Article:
FALSE CLAIMS

That CAN’T Be Right: Court Says Labs Must Independently Verify Medical Necessity of M.D. Ordered Tests

Based on the enforcement track record, if your lab ever gets charged with falsely billing Medicare for lab tests, failure to document the medical necessity of the ordered tests will be the reason. Medical necessity is a shared burden between labs and ordering physicians:

  • The physician determines whether the test is medically necessary for the patient; and
  • The lab certifies that the tests it bills actually are medically necessary.

Thus, while labs are on the hook if the tests turn out not to meet medically necessary criteria, they’re allowed to rely on the fact that the physician ordered the tests as proof of necessity.

At least that is how it works under current rules. However, a new federal court case challenges that common understanding by requiring labs to independently verify the medical necessity of ordered tests. Here’s a look at the case and why it’s so scary.

What Happened  

The case began as a whistleblower suit filed by a former United Healthcare medical director claiming that Boston Heart Diagnostics routinely billed Medicare for tests that were medically unnecessary for certain diagnostic codes. Boston Heart noted that all of the tests were properly ordered by the treating physicians and that it’s up to physicians to determine whether those tests were necessary. So it asked the court to dismiss the complaint.

What the Court Decided

The D.C. District Court ruled that the medical director had a valid whistleblower claim and deserved the chance to prove it in court. Having billed Medicare for the tests, Boston Heart had an obligation to provide independent verification of their medical necessity, according to the court. The fact that the ordering physicians’ medical necessity determination conflicted with the diagnostic codes provided should have raised a red flag and led Boston Heart to make its own inquiry, the court reasoned [U.S. ex rel. Groat v. Boston Heart Diagnostics Corp.].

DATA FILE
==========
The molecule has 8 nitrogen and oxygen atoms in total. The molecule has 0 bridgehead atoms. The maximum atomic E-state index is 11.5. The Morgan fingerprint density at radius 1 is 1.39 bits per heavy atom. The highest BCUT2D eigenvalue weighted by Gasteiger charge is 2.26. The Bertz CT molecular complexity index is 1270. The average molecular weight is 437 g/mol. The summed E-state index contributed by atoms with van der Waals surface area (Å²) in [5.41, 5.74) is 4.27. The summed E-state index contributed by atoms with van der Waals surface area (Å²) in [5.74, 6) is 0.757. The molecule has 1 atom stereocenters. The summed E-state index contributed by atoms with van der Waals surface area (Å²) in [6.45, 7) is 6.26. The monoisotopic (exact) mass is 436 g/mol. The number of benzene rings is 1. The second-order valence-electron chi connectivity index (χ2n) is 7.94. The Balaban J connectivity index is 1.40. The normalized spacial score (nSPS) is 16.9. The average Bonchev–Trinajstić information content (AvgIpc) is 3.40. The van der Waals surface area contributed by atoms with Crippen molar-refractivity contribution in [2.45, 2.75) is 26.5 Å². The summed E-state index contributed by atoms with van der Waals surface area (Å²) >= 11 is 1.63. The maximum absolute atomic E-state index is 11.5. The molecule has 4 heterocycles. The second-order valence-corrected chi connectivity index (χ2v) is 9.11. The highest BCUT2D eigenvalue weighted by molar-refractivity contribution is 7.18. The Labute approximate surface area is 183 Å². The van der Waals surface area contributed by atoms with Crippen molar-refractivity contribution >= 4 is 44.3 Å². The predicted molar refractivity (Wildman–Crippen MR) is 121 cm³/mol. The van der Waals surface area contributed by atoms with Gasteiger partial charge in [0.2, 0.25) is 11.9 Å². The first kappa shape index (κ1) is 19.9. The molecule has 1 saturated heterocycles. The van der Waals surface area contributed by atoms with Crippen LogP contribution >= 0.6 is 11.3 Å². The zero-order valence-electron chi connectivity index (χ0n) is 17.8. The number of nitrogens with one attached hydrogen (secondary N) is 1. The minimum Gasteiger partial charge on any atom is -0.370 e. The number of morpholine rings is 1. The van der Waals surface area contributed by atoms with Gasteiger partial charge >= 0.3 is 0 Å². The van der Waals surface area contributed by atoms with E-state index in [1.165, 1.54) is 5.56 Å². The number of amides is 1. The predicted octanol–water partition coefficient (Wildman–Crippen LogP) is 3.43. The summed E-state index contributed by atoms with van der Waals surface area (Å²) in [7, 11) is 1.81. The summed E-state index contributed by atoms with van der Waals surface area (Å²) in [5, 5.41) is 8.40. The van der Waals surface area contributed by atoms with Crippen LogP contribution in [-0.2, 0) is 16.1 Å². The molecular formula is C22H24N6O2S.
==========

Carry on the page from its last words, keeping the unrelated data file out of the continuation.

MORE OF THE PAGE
The ruling cites a California case (called Garcia v. Sibelius) stating that Medicare regulations “place the burden of establishing the medical necessity of diagnostic tests on the entity submitting the claim.” But, as attorneys have noted, the comparison is apples and oranges because unlike in Groat where the lab billed for the tests, the ordering physician was the billing entity in Garcia .   

What It May Mean

Attorneys have criticized the Groat ruling. “The court fails to recognize that treating physicians—who have the most complete picture of an individual patient’s needs and medical conditions—are in the best position to make determinations of medical necessity,” according to an attorney with the leading law firm Jones Day. “Lab employees, by contrast, often do not even have occasion to interact with the patient in person,” the attorney adds. Requiring lab employees to independently evaluate medical necessity would be not only unrealistic but potentially illegal under state licensing rules and practice-of-medicine restrictions.

Takeaway: Getting physicians to document medical necessity is hard enough. The Groat case is scary because it’s saying that labs could no longer simply rely on physicians to verify that ordered tests are medically necessary. They’d also have to do their own independent assessment to ensure those tests are medically necessary for the patient.

The good news is that Boston Heart has already appealed the ruling. And if the attorneys are right, Boston Heart will win the appeal. Of course, if the attorneys are wrong, labs (at least the ones in the D.C. Circuit where the Groat appeal will be decided) will have a significant new billing burden to contend with.

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